Friday, June 18, 2021

Luca - Review

After years and years of pulling on emotional heartstrings, it’s almost expected that Pixar will have some deep-seeded message buried in each film about life and its meaning. No where was this more true than their last outing, Soul. So to say Luca is a switch-up on that model is an understatement by comparison. Sure, it still has its message, friendship and acceptance of one’s self are littered throughout, but the film as a whole, the studio’s shortest since Toy Story in 1995, comes across as a much lighter and charming watch.

Set in a beautiful seaside town on the Italian Riviera, the original animated feature is a coming-of-age story about one young boy experiencing an unforgettable summer filled with gelato, pasta and endless scooter rides. Luca shares these adventures with his newfound best friend, but all the fun is threatened by a deeply-held secret: he is a sea monster from another world just below the water's surface.

In the Pixar model, a storytelling staple at this point, there always seems to be a dueling ideology. Give the kids the gorgeous animation and fun characters and let the adults that tagged along feel all the emotional beats along the way. However, Luca is different. It still has all the heart and charm of classic Pixar, but its light and breezy philosophy is a nice change of pace. At a brisk 95 minutes, the film manages to give us a story of friendship and accepting one’s own differences while filled to the brim with an infectious joy that can’t be beat.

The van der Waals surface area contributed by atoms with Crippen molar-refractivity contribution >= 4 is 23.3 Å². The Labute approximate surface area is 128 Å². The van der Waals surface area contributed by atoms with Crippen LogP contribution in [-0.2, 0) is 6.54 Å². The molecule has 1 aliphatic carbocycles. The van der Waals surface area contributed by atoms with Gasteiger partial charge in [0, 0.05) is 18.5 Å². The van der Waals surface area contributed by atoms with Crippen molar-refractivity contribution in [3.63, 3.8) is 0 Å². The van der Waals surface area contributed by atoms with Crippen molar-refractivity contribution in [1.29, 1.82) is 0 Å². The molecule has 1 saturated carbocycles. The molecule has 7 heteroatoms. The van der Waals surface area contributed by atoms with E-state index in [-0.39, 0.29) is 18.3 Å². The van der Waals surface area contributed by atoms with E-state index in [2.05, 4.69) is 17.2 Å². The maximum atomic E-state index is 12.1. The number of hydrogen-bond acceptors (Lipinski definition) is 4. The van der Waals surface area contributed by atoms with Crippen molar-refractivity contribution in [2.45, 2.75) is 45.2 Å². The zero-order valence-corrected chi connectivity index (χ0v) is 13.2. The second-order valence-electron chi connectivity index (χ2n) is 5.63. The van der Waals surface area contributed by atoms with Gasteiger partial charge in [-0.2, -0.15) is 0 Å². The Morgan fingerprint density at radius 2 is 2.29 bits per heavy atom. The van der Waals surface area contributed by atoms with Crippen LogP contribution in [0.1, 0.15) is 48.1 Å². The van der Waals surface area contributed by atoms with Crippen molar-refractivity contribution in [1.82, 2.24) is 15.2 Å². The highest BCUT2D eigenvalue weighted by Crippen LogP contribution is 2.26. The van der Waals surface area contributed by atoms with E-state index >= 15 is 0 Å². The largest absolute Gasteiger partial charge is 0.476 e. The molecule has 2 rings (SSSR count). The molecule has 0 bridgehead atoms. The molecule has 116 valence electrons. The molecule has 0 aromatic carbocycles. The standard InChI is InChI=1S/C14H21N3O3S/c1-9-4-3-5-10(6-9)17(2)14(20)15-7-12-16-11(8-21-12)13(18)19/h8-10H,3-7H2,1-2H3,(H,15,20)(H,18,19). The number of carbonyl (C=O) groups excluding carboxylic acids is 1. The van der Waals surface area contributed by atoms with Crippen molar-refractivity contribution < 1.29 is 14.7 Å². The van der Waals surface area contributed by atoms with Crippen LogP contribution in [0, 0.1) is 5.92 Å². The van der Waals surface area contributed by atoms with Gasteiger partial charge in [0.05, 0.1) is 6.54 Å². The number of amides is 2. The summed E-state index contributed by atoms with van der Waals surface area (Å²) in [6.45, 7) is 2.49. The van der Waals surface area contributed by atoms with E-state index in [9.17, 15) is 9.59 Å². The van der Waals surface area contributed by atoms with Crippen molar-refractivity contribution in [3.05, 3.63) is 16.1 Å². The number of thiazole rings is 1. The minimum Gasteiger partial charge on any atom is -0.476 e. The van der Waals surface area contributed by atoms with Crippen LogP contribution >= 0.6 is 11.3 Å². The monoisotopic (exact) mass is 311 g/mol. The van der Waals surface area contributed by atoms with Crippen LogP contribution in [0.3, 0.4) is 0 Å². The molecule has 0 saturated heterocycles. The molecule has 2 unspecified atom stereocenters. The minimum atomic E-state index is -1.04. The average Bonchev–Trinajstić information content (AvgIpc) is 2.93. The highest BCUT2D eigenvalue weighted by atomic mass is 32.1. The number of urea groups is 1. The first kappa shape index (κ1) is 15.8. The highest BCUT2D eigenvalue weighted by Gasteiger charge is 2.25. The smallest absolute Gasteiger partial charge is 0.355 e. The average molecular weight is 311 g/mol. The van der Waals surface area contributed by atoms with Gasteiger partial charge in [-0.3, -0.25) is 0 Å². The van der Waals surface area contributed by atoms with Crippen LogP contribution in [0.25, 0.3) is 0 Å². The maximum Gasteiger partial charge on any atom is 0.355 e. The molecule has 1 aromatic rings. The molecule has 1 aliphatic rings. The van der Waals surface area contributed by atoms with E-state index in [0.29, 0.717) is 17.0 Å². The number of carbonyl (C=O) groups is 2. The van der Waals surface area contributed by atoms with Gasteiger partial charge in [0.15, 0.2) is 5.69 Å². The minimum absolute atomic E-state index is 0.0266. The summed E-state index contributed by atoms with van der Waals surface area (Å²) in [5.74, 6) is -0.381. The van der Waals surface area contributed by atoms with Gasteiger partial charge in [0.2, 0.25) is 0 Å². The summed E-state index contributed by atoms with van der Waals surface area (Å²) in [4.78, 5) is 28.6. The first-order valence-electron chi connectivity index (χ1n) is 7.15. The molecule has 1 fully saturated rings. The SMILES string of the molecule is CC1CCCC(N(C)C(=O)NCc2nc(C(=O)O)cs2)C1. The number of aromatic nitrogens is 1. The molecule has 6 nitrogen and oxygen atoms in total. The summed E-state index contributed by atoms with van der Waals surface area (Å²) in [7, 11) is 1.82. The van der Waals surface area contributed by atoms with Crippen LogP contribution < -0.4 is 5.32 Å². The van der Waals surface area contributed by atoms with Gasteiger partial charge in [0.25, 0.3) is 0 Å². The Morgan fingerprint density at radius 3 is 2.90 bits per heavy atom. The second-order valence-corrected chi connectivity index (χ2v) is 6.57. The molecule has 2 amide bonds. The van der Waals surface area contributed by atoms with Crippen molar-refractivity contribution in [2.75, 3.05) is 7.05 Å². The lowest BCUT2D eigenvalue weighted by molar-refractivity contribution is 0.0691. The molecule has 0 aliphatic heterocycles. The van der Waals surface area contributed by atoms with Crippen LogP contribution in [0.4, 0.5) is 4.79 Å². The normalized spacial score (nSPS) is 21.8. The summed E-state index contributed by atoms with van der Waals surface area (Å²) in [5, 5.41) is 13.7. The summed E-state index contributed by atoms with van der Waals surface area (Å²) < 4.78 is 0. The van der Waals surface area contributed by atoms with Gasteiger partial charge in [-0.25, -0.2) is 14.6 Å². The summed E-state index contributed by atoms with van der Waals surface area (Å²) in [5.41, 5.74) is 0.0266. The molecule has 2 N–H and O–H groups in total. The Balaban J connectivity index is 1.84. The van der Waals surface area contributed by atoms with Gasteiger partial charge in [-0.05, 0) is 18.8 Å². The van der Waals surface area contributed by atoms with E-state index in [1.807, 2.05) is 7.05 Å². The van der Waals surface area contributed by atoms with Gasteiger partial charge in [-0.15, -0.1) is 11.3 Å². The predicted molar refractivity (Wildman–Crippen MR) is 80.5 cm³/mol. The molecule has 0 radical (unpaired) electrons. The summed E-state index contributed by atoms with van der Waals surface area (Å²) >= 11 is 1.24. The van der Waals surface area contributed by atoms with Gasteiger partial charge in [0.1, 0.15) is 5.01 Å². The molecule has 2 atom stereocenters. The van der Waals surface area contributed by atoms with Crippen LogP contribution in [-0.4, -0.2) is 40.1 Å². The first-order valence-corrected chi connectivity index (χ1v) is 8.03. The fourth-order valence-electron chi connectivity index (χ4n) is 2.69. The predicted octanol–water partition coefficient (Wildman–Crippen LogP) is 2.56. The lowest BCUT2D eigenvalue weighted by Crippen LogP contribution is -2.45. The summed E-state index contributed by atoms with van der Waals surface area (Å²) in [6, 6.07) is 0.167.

While story is essential, the key to any Pixar film becoming beloved by the masses is introducing fresh and likable characters to the world you’ve constructed. For a film that doesn’t delve nearly as deep into its existential themes as past Pixar outings, the characters here are the first in a while that you just enjoy watching be themselves. The trio of Luca, Alberto and Giulia are a delight, reveling in their youth and bonding over their underdog status. Any adventures with the three of them seem more than worthy of a revisit should any creatives at the animation giant feel inclined to do so. 

It feels redundant at this point to praise the artistry of the animation in Pixar films, and yet, it’s hard to not mention how beautiful some aspects of Luca are. The Italian seaside setting makes for a perfect backdrop, from each sea-serpent fountain to cobble stone path. The character designs take a shift here, moving to the more exaggerated features end of the spectrum rather than the more standard look of the past, and it only serves to benefit the film’s more light hearted nature. 

Luca is a nice, light switch up for Pixar, especially after the heavy hitter that Soul was. It’s hard to imagine this elevating to the status of past films, but for what it is, you can’t get much better than this. The variety between the last three Pixar films, all original by the way, and the exciting introduction of new directors like Enrico Casarosa, make the future of the animation giant very exciting indeed.

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